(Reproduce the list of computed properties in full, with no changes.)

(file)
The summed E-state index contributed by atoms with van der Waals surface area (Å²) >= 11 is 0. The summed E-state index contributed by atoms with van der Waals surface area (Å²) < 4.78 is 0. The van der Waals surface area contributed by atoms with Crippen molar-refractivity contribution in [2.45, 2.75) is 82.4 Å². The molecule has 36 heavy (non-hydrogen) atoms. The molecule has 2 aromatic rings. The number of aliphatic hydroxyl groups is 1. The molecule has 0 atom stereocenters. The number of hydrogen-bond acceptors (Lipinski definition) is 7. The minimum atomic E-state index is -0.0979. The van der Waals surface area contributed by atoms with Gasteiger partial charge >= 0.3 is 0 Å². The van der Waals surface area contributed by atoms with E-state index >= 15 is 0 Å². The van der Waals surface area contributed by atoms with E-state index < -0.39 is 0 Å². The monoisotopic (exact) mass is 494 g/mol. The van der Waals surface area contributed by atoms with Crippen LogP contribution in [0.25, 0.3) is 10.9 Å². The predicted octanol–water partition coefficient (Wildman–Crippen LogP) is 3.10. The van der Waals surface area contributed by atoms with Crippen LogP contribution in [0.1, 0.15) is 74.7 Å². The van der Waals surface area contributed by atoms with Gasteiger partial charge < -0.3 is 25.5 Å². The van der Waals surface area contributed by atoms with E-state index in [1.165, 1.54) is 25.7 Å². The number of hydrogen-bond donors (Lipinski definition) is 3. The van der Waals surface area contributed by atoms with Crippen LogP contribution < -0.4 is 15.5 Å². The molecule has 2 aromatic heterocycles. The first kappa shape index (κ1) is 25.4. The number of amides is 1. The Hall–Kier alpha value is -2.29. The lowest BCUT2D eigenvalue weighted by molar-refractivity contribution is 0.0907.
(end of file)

The summed E-state index contributed by atoms with van der Waals surface area (Å²) >= 11 is 0. The summed E-state index contributed by atoms with van der Waals surface area (Å²) < 4.78 is 0. The van der Waals surface area contributed by atoms with Crippen molar-refractivity contribution in [2.45, 2.75) is 82.4 Å². The molecule has 36 heavy (non-hydrogen) atoms. The molecule has 2 aromatic rings. The number of aliphatic hydroxyl groups is 1. The molecule has 0 atom stereocenters. The number of hydrogen-bond acceptors (Lipinski definition) is 7. The minimum atomic E-state index is -0.0979. The van der Waals surface area contributed by atoms with Gasteiger partial charge >= 0.3 is 0 Å². The van der Waals surface area contributed by atoms with E-state index >= 15 is 0 Å². The van der Waals surface area contributed by atoms with E-state index < -0.39 is 0 Å². The monoisotopic (exact) mass is 494 g/mol. The van der Waals surface area contributed by atoms with Crippen LogP contribution in [0.25, 0.3) is 10.9 Å². The predicted octanol–water partition coefficient (Wildman–Crippen LogP) is 3.10. The van der Waals surface area contributed by atoms with Crippen LogP contribution in [0.1, 0.15) is 74.7 Å². The van der Waals surface area contributed by atoms with Gasteiger partial charge < -0.3 is 25.5 Å². The van der Waals surface area contributed by atoms with E-state index in [1.165, 1.54) is 25.7 Å². The number of hydrogen-bond donors (Lipinski definition) is 3. The van der Waals surface area contributed by atoms with Crippen LogP contribution < -0.4 is 15.5 Å². The molecule has 2 aromatic heterocycles. The first kappa shape index (κ1) is 25.4. The number of amides is 1. The Hall–Kier alpha value is -2.29. The lowest BCUT2D eigenvalue weighted by molar-refractivity contribution is 0.0907.